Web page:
Rebuttal: Regulating cannabis will ensure that the consumer will know exactly what they are getting and how much of it. Servings will be limited to 10 mg of THC per serving, and strict labeling requirements provide that labels on cannabis products include a warning on how long the product takes to take effect. None of these protections exist in the illegal market.
Even the most potent marijuana is far less harmful than alcohol. The CDC attributes about 40,000 deaths per year to alcohol use alone, including hundreds of overdoses. It attributes zero to marijuana, and there has never been a fatal marijuana overdose. Adults should not be punished for making the safer choice.
Claim: Marijuana is a gateway to the use of more harmful and addictive drugs.
Rebuttal: Marijuana is less addictive than alcohol and tobacco, and the “gateway theory” has been debunked repeatedly. Most recently, in 2017 the National Academies of Sciences, Engineering, and Medicine reported that there is no substantial link between marijuana use and the use of other illegal drugs. And, the vast majority of people who have used marijuana never try any other drugs.
In contrast, the illicit market can be a gateway. Many people who sell cannabis illegally also sell other drugs, and in some cases cannabis is even laced. Some individuals who never would have chosen to use PCP, cocaine, and opiates are exposed to them because cannabis has been driven underground where they have no idea what they’re getting. Only legalization and regulation allows cannabis consumers to know what they’re getting.
Claim: “For every dollar gained in tax revenue, Coloradans spend approximately $4.50 to mitigate the effects of legalization.”
Rebuttal: This study has been widely lambasted as junk science. The bulk of the study’s cited costs of legalization in Colorado result from a supposed increase in dropout rates. In reality, teens’ cannabis use hasn’t increased, and graduation rates are up.
The Illinois Economic Policy Institute and the Project for Middle Class rightly urged lawmakers to reject those “dubious claims” because the report suffers from “poor policy analysis.” It noted, “Because the authors fail to attempt to isolate the impact, no peer-reviewed academic journal would consider the findings credible.”
The illicit market won’t go away
Rebuttal: While it will not happen overnight, within a few years of implementation of a state marijuana regulation law, intrastate demand should be fully satisfied by the regulated market, if enough supply and outlets are allowed. The Colorado Marijuana Enforcement Division’s Market Size Demand for Marijuana in Colorado Market 2017 Update reported that, “Colorado’s preexisting illicit marijuana market for residents and visitors has been fully absorbed into the regulated market.”
However, as long as dozens of U.S. states maintain prohibition, their demand will be served by illegal production somewhere. Colorado, Oregon, and California have long been sources of cannabis exported to other states, and there is no reason to expect that to stop until other states have their own legal supplies.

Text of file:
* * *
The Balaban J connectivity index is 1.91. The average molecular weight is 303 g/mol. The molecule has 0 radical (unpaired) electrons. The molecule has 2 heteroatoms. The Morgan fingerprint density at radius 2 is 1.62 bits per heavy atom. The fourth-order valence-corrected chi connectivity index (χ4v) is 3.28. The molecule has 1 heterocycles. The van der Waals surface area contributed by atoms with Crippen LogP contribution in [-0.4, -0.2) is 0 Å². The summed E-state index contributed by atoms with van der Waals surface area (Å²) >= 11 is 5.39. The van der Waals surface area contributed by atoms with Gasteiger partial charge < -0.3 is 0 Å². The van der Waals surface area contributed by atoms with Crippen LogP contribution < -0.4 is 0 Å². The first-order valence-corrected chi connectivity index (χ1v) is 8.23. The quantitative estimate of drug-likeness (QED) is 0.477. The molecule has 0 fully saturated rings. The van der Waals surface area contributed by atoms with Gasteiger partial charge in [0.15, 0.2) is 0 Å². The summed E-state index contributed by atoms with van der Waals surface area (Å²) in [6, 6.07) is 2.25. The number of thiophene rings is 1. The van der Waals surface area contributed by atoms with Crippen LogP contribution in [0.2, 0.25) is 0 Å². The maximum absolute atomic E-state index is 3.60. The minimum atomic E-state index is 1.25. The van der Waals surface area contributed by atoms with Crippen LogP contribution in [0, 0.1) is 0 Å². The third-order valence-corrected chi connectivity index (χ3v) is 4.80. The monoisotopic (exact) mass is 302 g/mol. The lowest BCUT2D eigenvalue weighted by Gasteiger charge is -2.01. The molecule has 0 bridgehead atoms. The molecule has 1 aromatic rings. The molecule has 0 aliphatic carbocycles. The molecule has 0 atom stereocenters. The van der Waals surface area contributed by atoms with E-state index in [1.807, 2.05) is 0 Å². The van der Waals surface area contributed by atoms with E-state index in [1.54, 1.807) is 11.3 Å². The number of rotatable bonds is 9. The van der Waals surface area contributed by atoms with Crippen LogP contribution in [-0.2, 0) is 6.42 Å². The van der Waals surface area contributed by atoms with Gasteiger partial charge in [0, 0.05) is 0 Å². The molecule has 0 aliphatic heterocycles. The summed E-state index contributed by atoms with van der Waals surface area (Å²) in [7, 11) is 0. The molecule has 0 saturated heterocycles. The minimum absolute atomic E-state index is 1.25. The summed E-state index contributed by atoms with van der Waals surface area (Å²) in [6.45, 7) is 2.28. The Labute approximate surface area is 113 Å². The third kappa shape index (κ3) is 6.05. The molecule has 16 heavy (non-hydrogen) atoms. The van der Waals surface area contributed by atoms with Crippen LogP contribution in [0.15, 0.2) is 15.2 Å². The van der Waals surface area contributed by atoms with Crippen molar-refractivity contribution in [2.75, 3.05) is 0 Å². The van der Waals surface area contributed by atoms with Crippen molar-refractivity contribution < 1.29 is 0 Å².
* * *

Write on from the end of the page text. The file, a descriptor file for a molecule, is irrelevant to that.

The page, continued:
Developing brains of young adults (under 25)
Claim: Cannabis should not be allowed for adults under 25 because they still have developing minds.
Rebuttal: Marijuana regulation can and should include education about the risks related to cannabis, including any risks specific to younger cannabis consumers. That said, it’s worth noting that the alarming claims related to cognitive function for young adults have been exaggerated. A systemic review of scientific literature that was published in JAMA Psychiatry found cannabis exposure in adolescents and young adults is not associated with any significant long-term detrimental effects on cognitive performance.
It is also worth noting that teen marijuana use has not increased in adult-use states, and that adults between the ages of 21 and 25 are allowed to use alcohol, which causes severe adverse effects on the brain and — unlike cannabis — can cause fatal overdoses. If younger adults are allowed to make their own decisions about this far more dangerous substance, they should also be allowed to decide whether to use cannabis.
Legalization is bad for minority communities
Claim: Legalization is bad for minorities because there are still disparities in arrests.
Rebuttal: Unfortunately, racially unequal policing has not ended with legalization, and disparities in marijuana arrests have persisted in states that legalized. There needs to be a comprehensive effort to address disparities in all types of law enforcement, and we should do all we can to eliminate the inequities both in cannabis and elsewhere. While disparities have not disappeared, it is important to note that the total number of people arrested, and the total number of black and Latino people arrested, has dropped considerably after legalization in Colorado and Washington. For example, from 2012 to 2017, marijuana arrests declined significantly in Denver, including reductions of 64% and 89% in the arrests of Hispanic and black residents, respectively.
In addition, the Stanford Open Policing Project found that both the total number of searches during traffic stops and racial disparities for those searches have dropped significantly in Colorado and Washington post-legalization. Unwarranted searches can be intrusive, humiliating, and dangerous, particularly for people of color.